Right now, security services vendors are collecting data. Massive amounts of data. Just as meteorologists plant doohickeys on the roof to analyse the weather, security vendors stick doohickeys on their networks to catch malicious activity streaming by.
They're quite good at this, actually. Two recent examples: In January, Riptech announced it had culled more than 128,000 attempted attacks on 300 Riptech customers over six months. And in March, Predictive Systems amassed more than 12 million malicious-looking events from 54 sensors around the world in just three months. (That's about 90 attempted attacks per second, or put another way, roughly 27,000 attempted hacks in the time it takes you to read this column.)
Both vendors created detailed knowledge about infosecurity. Here's a tiny slice: The Riptech study found 30 per cent of all attacks came from computers in the U.S.; next was South Korea, at 9 per cent. In fact, five of the top 10 sources of attacks were computers in Pacific Rim countries. In terms of intensity (attacks per Internet user), Israel far outdid any other nation.
In the Predictive study, 49 per cent of attacks originated on computers in the U.S., but of the remaining 51 per cent, nine out of 10 originated on computers in the Pacific Rim, a third of those from South Korea.
Experts are playing around with the data, trying to determine if there's a correlation between socioeconomic factors and vulnerability of computer systems. They're looking at vulnerability by industry sector (where attacks go, rather than where they come from). They can map intensity of attacks based on current events (for example, whether attacks against an industry spike after certain events happened in the world). The data can be parsed any number of ways — it's just a matter of mining it, first.
Now, imagine this on a massive scale. What if all security vendors agreed to a six-month data collection period, possibly covering a billion instances of malfeasance? After the six months, they could turn over their data to an independent, nonprofit group (CERT? SANS?) that would create an omnibus, possibly recurring, infosecurity census. It's an exciting idea in public service. The data (stripped of identifying factors to protect the innocent, of course) would immediately provide CIOs and CISOs with a panoramic landscape to survey and learn from. Beyond awareness building, it could be used to instruct CIOs on architecture. Where do we need to build up defences and where are they pretty solid? Global companies would benefit from a global view of security. The government could use it to set policy, in the same way the population census is used to set policy.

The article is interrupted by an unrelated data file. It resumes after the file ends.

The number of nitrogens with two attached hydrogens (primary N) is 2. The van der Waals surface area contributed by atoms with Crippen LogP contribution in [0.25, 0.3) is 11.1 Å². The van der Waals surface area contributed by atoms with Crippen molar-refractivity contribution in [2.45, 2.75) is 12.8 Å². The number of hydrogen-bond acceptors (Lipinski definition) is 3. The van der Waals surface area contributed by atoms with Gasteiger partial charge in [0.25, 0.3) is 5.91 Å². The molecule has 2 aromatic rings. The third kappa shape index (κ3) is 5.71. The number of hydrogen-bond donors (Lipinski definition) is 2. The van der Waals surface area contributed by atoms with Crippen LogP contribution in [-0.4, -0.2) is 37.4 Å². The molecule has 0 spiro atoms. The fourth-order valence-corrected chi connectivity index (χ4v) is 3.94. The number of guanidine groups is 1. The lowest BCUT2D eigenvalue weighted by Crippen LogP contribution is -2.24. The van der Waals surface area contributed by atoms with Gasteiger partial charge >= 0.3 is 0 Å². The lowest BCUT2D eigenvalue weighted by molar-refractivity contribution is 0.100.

Almost everything needed to make such a census happen is available: the data, the computing brawn, smart (and independent) agencies to handle the data, and security experts to provide analysis. The one missing element is the vendors' consent to turn over their data.
There's the rub. It's not likely vendors would ever consent to this, even though it would immediately benefit their customers. Riptech officials said flat out they wouldn't share the data with CERT or a similar organisation, because said data is proprietary. The head researcher at Predictive said that his data was "proprietary by nature," which seems sort of silly. What he means is it's proprietary by choice.
These studies, you see, are great marketing. Great branding. When asked about publishing Riptech's findings, a company spokesperson said he asks members of the press to mention the company's name in conjunction with the data as a prerequisite to access. Predictive is turning its data into marketable white papers. They are establishing topical authority that the sales team can cite when trying to sign on new customers.
"Their business is really hard right now," notes Alan Paller, research director at the independent SANS Institute, who liked the idea of a census, and also would like to see something along the lines of a closer-to-real-time National Weather Service early warning system developed, a venture he'll be soon begging vendors to participate in (another column, another day). "From the vendor's perspective, if they give away their data, they give away the thing that gives them the ability to get new customers," Paller says.
This is a glib defence. It suggests the vendors can only attract new customers by offering peeks at proprietary data. It ignores the fact that if all of the major players participated in a security census, everyone else would lose the sales "advantage" of having stats to attract new customers. And, it assumes the value lost by forgoing a little revenue can't be made up by the value created through a public census. Lastly, if your vendor implies it can't live without the money or the "mind share" it scrounges up through white papers and proprietary studies, you should evaluate the overall health of their business, posthaste.
So a security census will likely remain far off on the horizon, which is to say out of view of the security industry, which continues to exhibit a terrible case of myopia.